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How to Cook Up a Poetry Jam (Guest Post by Daniel Ari)

Categories: Guest Posts, How to Write Poetry, Writing Poetry, Poets Helping Poets.

Please welcome Daniel Ari, who has offered up a guest post on how to start a poetry jam. Ari has been putting writing jams together since he was an undergrad. In the late 90s, he had a long-running group called “Poetry Slide,” and nowadays, he hosts monthly sessions at home for reading and writing poems together.

 

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“Writing, at its best, is a lonely life,” says Hemingway, which is fine if you like it that way. On the other hand, when poets share energy, the writing life can get even more rewarding.

Bruce Niedt makes an excellent case for writing in a group. Poeming together fuels creativity, sparks new ideas, and puts individuals in touch with sympathetic listeners. And while writers’ retreats require large commitments of time and money, poetry jams can be informal, improvisational and affordable–even free.

Writing jams typically emphasize process over product. Since time is limited, revisions tend toward the minimal. If poets share their work, it’s understood that the poems are rough, and no apologies are needed. Because of this, jammers can feel free to experiment, stretch and surprise themselves. Even if the quality of “the product” slips when written in company–as Hemingway fears–it benefits us as poets to bring awareness to our connection with our audience, our peers and our artistic tradition.

If you’re inspired to find a group, searching online may turn up some options. But if you can’t find a group you like, you can certainly start your own. Here are some tips for creating poetry jams:

Decide on a flavor. The sessions I like best are relaxed, inclusive, and process-oriented. My typical announcement emphasizes these aspects:

Let’s get together for a relaxed session of reading and writing poetry. Bring a favorite poem to share if you wish. All levels welcome. Please invite others who would enjoy the group. (Donations accepted in cash or refreshments to share.)

Be clear about what you want from your group. If you’re only inviting experienced poets, if the focus will be reading poetry, if you’re looking for collaboration, or if the goal is to produce solid drafts; knowing what you want will help you attract the right writers.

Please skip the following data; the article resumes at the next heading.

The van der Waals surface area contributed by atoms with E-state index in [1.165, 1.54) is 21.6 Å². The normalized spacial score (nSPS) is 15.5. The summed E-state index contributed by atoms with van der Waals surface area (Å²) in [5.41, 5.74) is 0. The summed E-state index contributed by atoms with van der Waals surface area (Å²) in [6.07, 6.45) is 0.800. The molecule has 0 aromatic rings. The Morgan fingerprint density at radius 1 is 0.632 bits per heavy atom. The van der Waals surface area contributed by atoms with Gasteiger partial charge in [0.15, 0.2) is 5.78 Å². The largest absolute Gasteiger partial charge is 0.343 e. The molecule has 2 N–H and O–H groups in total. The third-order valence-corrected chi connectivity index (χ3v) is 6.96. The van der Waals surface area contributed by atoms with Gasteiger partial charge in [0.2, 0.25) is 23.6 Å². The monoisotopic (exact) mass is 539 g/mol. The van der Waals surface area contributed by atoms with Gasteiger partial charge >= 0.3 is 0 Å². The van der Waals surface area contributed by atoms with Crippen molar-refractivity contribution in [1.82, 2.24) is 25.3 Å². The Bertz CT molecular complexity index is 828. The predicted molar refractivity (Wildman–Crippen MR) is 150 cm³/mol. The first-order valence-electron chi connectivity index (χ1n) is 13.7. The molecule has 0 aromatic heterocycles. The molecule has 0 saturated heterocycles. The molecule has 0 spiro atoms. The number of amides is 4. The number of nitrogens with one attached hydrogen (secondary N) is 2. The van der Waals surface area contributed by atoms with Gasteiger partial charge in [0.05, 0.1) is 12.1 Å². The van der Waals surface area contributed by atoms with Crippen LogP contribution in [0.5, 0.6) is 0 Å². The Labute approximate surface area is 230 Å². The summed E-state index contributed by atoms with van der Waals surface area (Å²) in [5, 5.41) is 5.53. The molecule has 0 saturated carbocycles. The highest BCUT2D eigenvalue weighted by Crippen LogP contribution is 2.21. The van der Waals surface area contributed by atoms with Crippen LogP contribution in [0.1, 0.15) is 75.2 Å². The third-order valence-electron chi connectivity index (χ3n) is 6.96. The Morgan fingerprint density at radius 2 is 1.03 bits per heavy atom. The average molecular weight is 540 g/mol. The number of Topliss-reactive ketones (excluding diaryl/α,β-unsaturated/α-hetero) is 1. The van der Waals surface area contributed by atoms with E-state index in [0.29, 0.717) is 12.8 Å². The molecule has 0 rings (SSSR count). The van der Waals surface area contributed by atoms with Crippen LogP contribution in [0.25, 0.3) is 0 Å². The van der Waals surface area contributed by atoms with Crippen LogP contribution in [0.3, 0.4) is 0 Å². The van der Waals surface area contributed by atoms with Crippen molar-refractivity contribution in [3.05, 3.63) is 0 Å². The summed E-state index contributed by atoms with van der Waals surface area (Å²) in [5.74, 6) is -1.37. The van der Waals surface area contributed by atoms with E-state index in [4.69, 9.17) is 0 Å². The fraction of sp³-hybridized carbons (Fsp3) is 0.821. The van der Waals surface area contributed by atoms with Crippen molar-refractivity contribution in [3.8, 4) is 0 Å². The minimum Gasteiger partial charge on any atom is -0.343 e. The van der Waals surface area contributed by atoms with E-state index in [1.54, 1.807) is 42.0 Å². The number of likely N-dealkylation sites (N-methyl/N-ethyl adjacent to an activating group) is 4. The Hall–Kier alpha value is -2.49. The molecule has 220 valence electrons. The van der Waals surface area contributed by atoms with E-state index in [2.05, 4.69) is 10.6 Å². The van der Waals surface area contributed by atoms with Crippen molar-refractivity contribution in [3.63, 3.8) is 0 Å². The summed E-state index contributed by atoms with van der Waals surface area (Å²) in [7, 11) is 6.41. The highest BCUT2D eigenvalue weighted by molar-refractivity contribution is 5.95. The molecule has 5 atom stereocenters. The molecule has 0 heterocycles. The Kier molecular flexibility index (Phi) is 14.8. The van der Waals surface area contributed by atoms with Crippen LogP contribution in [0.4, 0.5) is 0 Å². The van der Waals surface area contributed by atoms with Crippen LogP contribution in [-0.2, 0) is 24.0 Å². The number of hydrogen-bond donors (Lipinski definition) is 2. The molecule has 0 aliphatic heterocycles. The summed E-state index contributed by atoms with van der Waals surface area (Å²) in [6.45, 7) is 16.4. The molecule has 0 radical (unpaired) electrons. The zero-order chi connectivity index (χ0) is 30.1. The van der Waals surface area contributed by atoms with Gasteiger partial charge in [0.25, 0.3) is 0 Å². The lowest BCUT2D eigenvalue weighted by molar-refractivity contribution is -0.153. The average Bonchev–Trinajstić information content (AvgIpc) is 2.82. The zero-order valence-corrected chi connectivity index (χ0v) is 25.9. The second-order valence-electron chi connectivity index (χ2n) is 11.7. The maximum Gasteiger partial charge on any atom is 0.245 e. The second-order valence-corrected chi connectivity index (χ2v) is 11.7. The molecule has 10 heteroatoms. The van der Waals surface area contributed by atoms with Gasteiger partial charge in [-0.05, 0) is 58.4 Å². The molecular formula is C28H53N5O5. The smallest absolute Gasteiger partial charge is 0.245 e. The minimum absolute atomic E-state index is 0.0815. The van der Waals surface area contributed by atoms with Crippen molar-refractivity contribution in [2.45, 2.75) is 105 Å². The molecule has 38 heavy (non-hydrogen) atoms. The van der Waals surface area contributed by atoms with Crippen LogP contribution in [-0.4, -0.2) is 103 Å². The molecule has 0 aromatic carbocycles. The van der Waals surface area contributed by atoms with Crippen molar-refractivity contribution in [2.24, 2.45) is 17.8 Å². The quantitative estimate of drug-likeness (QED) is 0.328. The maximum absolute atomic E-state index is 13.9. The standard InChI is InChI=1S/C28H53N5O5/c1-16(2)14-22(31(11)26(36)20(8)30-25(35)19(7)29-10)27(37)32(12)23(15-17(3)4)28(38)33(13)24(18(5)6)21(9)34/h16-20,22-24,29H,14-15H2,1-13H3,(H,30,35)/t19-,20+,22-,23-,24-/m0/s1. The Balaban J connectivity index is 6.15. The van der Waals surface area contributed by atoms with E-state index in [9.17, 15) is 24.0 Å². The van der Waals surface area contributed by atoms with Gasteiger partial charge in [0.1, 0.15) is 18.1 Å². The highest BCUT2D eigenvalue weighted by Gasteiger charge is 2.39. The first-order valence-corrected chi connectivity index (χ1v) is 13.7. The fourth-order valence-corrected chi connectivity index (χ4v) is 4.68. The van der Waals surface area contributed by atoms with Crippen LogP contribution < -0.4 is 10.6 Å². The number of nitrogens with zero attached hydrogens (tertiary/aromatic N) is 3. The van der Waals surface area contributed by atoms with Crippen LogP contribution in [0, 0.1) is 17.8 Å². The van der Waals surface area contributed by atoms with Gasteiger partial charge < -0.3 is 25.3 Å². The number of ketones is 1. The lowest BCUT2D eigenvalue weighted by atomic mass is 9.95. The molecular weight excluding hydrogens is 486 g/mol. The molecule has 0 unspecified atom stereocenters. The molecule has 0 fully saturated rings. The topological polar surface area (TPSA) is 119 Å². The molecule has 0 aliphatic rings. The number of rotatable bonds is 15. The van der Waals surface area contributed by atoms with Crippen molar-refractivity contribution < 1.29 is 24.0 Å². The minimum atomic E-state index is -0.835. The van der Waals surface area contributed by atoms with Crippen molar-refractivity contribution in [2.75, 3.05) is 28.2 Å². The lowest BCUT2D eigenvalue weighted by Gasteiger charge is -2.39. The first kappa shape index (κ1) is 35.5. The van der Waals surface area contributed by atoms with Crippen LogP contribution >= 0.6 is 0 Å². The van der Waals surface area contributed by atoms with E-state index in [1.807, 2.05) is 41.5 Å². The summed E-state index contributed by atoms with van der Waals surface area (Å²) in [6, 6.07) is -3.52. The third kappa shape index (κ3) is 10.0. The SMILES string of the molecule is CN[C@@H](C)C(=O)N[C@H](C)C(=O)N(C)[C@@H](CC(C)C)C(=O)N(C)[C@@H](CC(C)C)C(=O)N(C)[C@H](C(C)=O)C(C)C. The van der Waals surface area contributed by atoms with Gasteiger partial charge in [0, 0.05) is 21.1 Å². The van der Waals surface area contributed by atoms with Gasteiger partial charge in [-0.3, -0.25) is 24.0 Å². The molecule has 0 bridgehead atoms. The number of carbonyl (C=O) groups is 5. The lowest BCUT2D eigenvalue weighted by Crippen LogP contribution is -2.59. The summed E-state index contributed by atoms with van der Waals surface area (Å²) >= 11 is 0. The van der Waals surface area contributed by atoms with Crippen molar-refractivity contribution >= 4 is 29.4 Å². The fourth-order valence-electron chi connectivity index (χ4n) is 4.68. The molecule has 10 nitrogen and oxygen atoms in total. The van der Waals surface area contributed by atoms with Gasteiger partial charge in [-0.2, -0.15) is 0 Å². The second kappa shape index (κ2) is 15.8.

Find a good place to spread out. Whether it’s a cozy den, a sunny park, a kitchen table, or a multi-purpose room at your local library, the setting for your jam is important. It should be conducive both to conversation and to quietude. And for me, snacks and beverages are also necessities.

Prepare your ingredients. What do you do once the tribe is gathered, the pens are uncapped and the notebooks are open? Sometimes a group steers itself, and as a facilitator, I’m always ready to let the group decide what it wants to do. But it’s also important to have some structure prepared. Here are elements I’ve used in poetry jams:

  • Check in: participants share thoughts about poetry or wishes for the group
  • Reading: a leader or several participants share poems for inspiration or as a keynote to a discussion
  • Discussion: the group mulls over some facet of art, creativity, or living poetically
  • Prompting: a leader or several participants propose one or more directions for writing, which could involve a theme, a poetic form, an activity, a word list, a language experiment, or any number of options
  • Writing: participants work independently for a set period of time
  • Sharing: participants have the option to share what they’ve written and receive feedback
  • More: multiple rounds of writing and sharing can happen depending on time and inclination
  • Logistics: scheduling the next meeting, sharing community announcements, etc.

Learn to share. I’ve found it helpful to review a few rules for creative feedback before sharing starts so that everyone can feel safe:

  1. The person who is sharing directs the feedback, asking for the kind of critique or input that he or she wishes to receive.
  2. Input should be given as “I” statements: “When I hear your poem, I think about…” not “Your poem is about…”
  3. Participants with specific edits should ask before offering the suggestion, e.g., “Would you like to hear an idea about your last stanza?”
  4. Insist on respect. End any feedback session if voices are rising and feelings are at risk of being hurt. It’s okay to err on the side of caution, especially in new groups.

Happy Jamming!

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Thank you, Daniel! I know I feel inspired to test the waters sometime in the future after reading this post.

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22 Responses to How to Cook Up a Poetry Jam (Guest Post by Daniel Ari)

  1. Hannah Gosselin says:

    I’m inspired by this, thank you Daniel! I’ve been trying to wrap my head around starting a poetry circle at my church for the last few months. This information truly helps!
    Smiles~

  2. Jennifer Jackson says:

    I live in a small town in north-central Wisconsin. It is so difficult to find writers to meet here: I cannot travel out of town so I am stuck.
    Online hasn’t worked well as far as groups go but I try.
    Maybe something, maybe someday…

  3. Hi there Gillian…mhmmm…you are jamming to this post! Delicious :)

  4. de jackson says:

    Daniel, LOVE Natalie Goldberg!

  5. I hear you Daniel. It might be a good experiment for me to turn off my internal editor occasionally. I love the name ‘poetry jam’ – it sounds freeing (and I have this great image of apricots hot from the sun, warm curves tucked in glass, the taste of orange, juices running down my chin …

  6. Bruce Niedt says:

    Pardon me for this, but my last post was inaccurate. Here is the correct description of the workshop: